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Trenchant Governance 

Tom Volgy writes about politics from the inside.

One of Tom Volgy's great personal--and political--virtues is self effacement. An illustration of that appears in a chapter called "A Week in the Life," where former Mayor Volgy (Tucson, 1987-1991) tells us just exactly what it is a public official does all day by giving us an abbreviated version of where he went and what he did for seven days running. At one point he tells us that he was one of the speakers at a dinner that goes on much too long. "[Each] speaker managed to talk twice as long as requested -- including me."

Tom Volgy bubbles with optimism about government. Part of that may stem from his own successes and failures as a mayor and city councilman, part from being a college professor of government or polisci or whatever it is now fashionably called, and part from working in foreign countries just now taking baby steps into self-government. He has written a delightful book using many of his own experiences to promote his genteel brand of political liberalism. It is a book that can be both deceptive and maddening.

Like Volgy himself, its modest and unpretentious tone masks much that is deep and controversial. And it is maddening to notice certain conclusions with which this reviewer totally disagrees presented as accepted gospel.

Volgy considers the founding fathers to be pragmatists, as opposed to that new liberal buzzword, "ideologues." Proclaiming those who made the American Revolution and wrote the Declaration and Constitution "non-ideological" is a major reach, runs contrary to the views of most first-rate historians, and requires more than a declaratory paragraph before it is used as a partial basis for what is presented further. Like some of his other conclusions it needs more backup material.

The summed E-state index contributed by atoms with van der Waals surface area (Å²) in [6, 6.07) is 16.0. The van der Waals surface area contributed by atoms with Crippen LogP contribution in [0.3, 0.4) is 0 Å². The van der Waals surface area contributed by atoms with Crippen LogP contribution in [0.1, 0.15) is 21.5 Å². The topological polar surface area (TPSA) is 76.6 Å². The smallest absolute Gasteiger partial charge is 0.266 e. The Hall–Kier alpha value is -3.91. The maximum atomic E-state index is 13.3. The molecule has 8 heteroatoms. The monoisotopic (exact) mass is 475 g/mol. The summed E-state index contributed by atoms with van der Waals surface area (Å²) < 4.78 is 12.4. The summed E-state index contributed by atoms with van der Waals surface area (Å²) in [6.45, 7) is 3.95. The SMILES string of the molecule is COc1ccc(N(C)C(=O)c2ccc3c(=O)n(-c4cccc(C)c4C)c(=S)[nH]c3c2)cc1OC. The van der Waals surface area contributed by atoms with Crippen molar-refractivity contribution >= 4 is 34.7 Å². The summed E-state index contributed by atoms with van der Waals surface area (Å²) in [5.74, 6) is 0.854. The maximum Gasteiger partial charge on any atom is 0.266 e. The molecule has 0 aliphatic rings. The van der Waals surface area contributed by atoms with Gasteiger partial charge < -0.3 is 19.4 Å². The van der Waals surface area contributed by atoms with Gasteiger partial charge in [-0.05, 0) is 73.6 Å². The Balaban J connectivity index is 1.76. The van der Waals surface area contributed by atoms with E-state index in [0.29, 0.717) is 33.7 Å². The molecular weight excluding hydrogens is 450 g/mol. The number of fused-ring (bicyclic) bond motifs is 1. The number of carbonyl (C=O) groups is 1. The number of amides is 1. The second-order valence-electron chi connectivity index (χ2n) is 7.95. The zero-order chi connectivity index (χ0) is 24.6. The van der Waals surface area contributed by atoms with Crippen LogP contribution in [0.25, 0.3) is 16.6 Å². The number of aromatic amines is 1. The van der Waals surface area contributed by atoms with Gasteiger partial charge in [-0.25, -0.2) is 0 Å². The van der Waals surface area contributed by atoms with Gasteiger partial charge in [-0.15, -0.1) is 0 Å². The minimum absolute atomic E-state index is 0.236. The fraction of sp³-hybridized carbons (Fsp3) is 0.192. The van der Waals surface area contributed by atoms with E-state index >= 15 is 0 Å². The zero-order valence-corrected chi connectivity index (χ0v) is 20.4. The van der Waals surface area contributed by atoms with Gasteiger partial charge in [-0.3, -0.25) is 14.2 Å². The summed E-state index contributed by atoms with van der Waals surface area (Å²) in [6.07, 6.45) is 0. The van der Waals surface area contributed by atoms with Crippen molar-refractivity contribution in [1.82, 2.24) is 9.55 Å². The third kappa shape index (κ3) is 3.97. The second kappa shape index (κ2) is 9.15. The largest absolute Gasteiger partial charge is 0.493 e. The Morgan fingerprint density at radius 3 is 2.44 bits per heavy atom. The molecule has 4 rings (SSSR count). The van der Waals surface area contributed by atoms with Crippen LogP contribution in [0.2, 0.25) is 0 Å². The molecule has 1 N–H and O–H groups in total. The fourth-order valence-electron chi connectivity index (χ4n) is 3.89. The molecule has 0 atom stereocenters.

Volgy views government--particularly local government--as a vast laboratory for experimentation. While he recognizes the differences between political and real science, and the inherent problems with using humans in place of rats, the almost comprehensive list of why people are alienated by government he offers misses one further item.

There are a whole bunch of us who are fed up with being in the lab, Tom, and just choosing those who feed us and play with us and clean our cages is not what anybody had mind as the definition of "citizens."

Otherwise, Volgy has done an excellent job of expanding upon and augmenting the problems of democracy, particularly concerning local governance, that have been discussed by a host of liberal writers such as E.J. Dionne (with less vitriol than most) and conservatives ranging from Paul Johnson to P.J. O'Rourke. Volgy's effort is every bit as worthy as theirs in a discussion of contemporary American government.

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